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How to locate source of radio signal?

  1. Nov 1, 2011 #1
    What method is usually used to locate exact place of radio signal source?
    Do exist some type of radio signals, exact place of origin which is completely impossible
    to locate?Well,at least up to few hundreds of feets?
     
  2. jcsd
  3. Nov 1, 2011 #2

    Averagesupernova

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    Most sources can be located exact. However, that is not to say that the same method of detection is used to locate the source starting at a number of miles down to the exact point. Several changes in method may be needed from start to finish. Also, some sources are spread over a large area such as a power line radiating noise from an arc.
     
  4. Nov 1, 2011 #3

    berkeman

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    Here is some background on Radio Direction Finding:

    http://www.homingin.com/

    As ASN says, you can usually find the source exactly, but there are situations that make it more difficult. If you have multi-path issues, that confuses the location of the source.
     
  5. Nov 1, 2011 #4

    sophiecentaur

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    That's a rather misleading statement. There is always an error in measuring anything and the accuracy of bearing for DFing a radio source is very variable. It will depend on the frequency, the receive antenna characteristic and the surroundings of both the transmitter and the receiver - adjacent objects can cause reflections which may cause very significant errors.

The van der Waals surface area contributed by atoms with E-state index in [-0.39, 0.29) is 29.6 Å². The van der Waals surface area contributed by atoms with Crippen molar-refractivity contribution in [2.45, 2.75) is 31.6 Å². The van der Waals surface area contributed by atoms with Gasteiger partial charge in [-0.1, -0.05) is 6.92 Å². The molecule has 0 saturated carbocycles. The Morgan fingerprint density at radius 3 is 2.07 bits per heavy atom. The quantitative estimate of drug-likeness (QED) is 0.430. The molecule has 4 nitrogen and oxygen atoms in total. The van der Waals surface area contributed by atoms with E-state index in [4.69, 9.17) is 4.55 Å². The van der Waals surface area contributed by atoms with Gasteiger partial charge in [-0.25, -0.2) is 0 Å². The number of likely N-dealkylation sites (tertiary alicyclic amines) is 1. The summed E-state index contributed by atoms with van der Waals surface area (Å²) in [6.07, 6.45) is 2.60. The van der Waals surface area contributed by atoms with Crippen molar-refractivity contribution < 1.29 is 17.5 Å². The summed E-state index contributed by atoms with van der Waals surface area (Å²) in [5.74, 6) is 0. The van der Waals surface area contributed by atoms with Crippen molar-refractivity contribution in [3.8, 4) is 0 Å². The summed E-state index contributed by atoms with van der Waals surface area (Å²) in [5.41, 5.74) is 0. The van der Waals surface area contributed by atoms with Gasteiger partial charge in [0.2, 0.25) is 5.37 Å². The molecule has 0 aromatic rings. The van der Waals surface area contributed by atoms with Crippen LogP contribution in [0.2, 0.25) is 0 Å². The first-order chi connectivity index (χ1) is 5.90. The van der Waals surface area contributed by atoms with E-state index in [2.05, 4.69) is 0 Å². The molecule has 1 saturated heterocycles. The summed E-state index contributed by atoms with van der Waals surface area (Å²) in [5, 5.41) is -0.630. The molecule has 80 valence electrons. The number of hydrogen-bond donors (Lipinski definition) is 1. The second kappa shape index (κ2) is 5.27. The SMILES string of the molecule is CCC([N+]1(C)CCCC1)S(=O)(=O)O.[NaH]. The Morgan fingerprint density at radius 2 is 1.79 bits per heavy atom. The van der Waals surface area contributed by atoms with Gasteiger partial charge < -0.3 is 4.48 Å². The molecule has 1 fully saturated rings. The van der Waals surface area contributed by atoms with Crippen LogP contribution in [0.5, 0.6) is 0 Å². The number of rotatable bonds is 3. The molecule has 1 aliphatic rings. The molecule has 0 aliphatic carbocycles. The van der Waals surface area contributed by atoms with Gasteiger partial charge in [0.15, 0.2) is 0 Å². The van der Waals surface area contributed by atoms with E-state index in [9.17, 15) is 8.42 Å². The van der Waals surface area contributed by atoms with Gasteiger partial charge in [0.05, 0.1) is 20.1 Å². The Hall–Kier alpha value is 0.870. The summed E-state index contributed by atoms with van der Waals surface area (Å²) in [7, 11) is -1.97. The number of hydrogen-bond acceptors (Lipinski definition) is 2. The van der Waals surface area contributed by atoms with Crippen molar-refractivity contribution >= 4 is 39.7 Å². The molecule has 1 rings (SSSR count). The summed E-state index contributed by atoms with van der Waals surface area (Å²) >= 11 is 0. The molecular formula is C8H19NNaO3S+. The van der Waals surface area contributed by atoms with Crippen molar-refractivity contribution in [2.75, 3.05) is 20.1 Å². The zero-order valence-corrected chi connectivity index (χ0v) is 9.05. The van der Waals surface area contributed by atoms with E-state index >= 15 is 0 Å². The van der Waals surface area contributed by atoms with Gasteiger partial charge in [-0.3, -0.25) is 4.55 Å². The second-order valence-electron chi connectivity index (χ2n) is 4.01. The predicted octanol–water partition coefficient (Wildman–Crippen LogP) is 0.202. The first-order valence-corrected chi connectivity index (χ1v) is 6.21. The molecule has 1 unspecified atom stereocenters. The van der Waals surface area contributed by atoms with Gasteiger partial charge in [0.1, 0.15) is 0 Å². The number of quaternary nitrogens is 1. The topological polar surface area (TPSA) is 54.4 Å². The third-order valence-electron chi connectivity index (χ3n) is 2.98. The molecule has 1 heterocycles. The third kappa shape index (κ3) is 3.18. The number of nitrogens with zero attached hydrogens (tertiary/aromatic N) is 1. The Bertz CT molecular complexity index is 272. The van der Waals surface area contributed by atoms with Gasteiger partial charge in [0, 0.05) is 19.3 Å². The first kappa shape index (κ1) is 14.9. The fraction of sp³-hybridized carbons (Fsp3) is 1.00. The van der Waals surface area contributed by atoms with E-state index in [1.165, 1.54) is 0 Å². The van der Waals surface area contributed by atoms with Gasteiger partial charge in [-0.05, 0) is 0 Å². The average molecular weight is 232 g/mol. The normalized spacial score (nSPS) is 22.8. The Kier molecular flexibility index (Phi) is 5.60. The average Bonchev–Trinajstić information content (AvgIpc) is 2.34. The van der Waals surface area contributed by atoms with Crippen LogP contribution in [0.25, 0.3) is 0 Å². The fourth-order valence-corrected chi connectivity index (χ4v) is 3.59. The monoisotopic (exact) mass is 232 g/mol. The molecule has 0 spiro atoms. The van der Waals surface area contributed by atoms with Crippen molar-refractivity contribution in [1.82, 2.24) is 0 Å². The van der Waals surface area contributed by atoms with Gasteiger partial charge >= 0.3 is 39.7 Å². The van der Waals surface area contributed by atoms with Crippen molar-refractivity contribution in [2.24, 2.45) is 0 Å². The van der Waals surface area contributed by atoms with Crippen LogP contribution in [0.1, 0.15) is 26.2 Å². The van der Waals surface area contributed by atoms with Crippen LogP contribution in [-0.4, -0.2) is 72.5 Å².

Don't be mislead by the TV and Film scenes where they show, on a screen, a spy moving down the corridor of an office block. Radio signals just don't work like that in practice.

    GPS is a system which uses the highest tech available and that will, on a good day, give you a location accuracy of just a few metres. (yes - I know it's the other way round but the argument still applies.) Locating a low frequency transmitter at a distance could be a very different matter.
     
  6. Nov 1, 2011 #5

    berkeman

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    ASN did mention that lower frequency signal sources are harder to locate with accuracy.

    @Staney514 -- If you are looking for radio signal sources that are hard to locate, look at what the military uses in the field. They obviously do not want some radio sources located easily, because that will draw enemy attention and fire. Two techniques used by the military are frequency hopping and very short transmissions. Each of those make it very difficult (or impossible) to locate the source radio.

    http://en.wikipedia.org/wiki/Frequency_hopping
     
  7. Nov 1, 2011 #6

    sophiecentaur

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    I think the OP would need to be a bit more specific for much more of an answer.
    At the moment it's a bit 'how long is a piece of string?'.
     
  8. Nov 2, 2011 #7

    Averagesupernova

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    Hold it Sophie. You are making quite a few assumptions about what the OP and I have posted. No one has said anything about pointing some magic device around and being able to say something like: "Yep, the source is that room that is 3rd from the end of the building on the north side, 7th floor, in the McDonald building on 5th Street 11 Km west of here." I simply said it can usually be located and mentioned that from the start of the search to the end several different methods of detection may be required. Was there a requirement of not being mobile during the search? I don't think so.
    -
    I would hope anyone with any sense would not think that there is some magical hypothetical device that actually exists based on what I said in my earlier post.